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  • Writer's pictureClaire Essien

Creative Differences: A handbook for embracing neurodiversity in the creative industries

Today I had the privilege to attend an event to launch the book ‘Creative Differences:  A handbook for embracing neurodiversity in the creative industries’. Having been given the book last Friday, which I devoured over the weekend, I was very much looking forward to hearing more about the Creative Differences project being led by Universal Music UK.  I was treated to an absolutely inspirational morning that included talks and panel discussions involving Matt Hancock (Secretary of State for Health and Social Care), Professor Simon Baron-Cohen (Autism Research Centre, Cambridge University) and Darren Henley (Chief Executive of Arts Council England).  Alongside these industry experts sat numerous professionals, all of whom were neurodiverse, and spoke so honestly about their experiences in school and in the world of work. The Creative Differences Handbook was designed by Universal Music UK following extensive research involving experts and neurodiverse people.  The handbook provides practical guidance for the creative industry around the importance of embracing neurodiversity in the workplace and speaks to the steps that can be taken to ensure that all employees can work in an environment that supports their needs and allows them to fully demonstrate their skills and talents.   David Joseph, Chairman and CEO of Universal Music UK states in the book’s introduction, “It is a journey that has caused us to broaden our aims and diversity - to consider people who think differently and create differently.  It begins with respect: it’s not individuals that need to change; it’s company cultures. We need to make it OK to bring your whole self to work, whoever you are.” I would like to thank David Joseph for inviting me to this event, and most importantly, for the incredible work that is being done.  This is a much needed initiative, and sits so seamlessly alongside the work we do at AHS, and the aspirations we have for our students.  More information about the book, and the work being done, can be found in this BBC article.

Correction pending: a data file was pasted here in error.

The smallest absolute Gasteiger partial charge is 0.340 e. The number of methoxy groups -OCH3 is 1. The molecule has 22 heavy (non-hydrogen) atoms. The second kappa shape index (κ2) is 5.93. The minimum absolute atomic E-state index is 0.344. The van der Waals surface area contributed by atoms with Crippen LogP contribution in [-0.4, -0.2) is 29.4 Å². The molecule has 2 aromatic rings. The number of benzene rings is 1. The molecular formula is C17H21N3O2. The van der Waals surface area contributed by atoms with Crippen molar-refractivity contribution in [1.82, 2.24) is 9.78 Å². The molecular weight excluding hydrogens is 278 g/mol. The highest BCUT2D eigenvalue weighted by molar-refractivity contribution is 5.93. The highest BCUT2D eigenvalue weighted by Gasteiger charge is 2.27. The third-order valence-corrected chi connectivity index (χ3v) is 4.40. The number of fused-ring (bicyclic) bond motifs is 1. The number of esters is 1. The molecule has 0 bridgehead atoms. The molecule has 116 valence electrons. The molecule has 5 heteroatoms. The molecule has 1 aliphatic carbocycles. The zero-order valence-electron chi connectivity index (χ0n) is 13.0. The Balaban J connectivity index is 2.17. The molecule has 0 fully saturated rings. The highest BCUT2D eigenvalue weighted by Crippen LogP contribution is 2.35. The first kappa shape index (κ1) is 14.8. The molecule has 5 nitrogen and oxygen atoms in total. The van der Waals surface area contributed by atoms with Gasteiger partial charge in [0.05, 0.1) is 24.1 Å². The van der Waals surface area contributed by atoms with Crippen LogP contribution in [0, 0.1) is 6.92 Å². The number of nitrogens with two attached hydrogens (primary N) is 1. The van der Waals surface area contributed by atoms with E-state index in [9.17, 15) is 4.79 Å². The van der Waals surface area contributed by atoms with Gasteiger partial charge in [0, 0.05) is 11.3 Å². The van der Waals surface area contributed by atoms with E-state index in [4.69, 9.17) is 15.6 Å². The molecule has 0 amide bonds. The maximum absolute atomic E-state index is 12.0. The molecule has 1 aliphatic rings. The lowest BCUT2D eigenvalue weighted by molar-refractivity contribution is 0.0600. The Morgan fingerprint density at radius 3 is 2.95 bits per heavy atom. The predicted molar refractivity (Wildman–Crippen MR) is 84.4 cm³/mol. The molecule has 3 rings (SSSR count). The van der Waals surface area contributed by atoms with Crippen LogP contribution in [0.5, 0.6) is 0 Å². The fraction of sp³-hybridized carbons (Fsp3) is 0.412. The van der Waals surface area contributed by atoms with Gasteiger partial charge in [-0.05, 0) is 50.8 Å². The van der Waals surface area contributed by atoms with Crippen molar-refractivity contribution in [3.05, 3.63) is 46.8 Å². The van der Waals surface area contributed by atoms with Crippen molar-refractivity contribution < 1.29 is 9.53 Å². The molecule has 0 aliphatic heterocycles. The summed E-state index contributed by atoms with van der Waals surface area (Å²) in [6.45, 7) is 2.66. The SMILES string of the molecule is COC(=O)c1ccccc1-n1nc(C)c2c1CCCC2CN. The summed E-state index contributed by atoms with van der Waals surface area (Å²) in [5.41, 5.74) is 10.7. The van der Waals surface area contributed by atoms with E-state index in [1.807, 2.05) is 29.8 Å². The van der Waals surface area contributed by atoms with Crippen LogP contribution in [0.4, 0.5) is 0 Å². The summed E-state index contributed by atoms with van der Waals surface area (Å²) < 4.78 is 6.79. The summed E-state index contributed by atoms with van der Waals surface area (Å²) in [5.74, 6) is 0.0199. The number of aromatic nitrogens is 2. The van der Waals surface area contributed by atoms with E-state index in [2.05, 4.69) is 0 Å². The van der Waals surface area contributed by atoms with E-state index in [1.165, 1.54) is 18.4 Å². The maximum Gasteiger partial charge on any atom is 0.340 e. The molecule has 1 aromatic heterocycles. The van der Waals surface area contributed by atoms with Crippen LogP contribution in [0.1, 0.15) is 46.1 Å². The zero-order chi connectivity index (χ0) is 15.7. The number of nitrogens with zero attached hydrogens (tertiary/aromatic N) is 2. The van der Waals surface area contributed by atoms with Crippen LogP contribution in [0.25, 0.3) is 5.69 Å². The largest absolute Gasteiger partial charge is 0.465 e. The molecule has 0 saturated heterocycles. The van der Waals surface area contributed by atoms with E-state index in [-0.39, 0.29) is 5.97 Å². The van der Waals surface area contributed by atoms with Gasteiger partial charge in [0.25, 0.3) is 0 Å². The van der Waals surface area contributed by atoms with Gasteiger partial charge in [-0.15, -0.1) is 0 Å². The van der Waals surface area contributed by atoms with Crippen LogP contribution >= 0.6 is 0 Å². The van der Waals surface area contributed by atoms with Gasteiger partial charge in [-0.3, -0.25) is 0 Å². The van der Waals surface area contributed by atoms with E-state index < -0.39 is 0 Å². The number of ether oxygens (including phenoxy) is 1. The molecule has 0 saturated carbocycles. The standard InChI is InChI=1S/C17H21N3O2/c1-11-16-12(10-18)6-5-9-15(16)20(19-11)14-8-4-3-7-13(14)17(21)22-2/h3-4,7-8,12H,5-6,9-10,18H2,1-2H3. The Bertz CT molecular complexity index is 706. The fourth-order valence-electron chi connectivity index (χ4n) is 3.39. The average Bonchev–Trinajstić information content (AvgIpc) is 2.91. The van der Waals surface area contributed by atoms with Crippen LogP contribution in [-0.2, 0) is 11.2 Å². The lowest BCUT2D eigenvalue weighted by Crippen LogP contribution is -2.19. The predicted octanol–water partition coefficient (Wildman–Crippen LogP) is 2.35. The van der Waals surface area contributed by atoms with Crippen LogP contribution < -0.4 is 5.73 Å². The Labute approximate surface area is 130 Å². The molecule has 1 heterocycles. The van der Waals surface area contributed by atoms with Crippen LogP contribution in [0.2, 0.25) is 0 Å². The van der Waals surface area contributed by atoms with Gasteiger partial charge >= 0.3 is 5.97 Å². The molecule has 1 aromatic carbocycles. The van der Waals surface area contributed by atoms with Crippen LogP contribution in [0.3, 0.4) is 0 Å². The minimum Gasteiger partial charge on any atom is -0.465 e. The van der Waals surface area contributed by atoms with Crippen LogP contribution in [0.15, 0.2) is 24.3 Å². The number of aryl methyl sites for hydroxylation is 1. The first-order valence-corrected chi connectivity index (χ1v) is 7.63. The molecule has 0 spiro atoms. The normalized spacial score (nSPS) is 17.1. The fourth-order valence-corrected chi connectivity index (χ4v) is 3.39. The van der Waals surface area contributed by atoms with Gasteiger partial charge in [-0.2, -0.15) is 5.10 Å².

Tanya Moran


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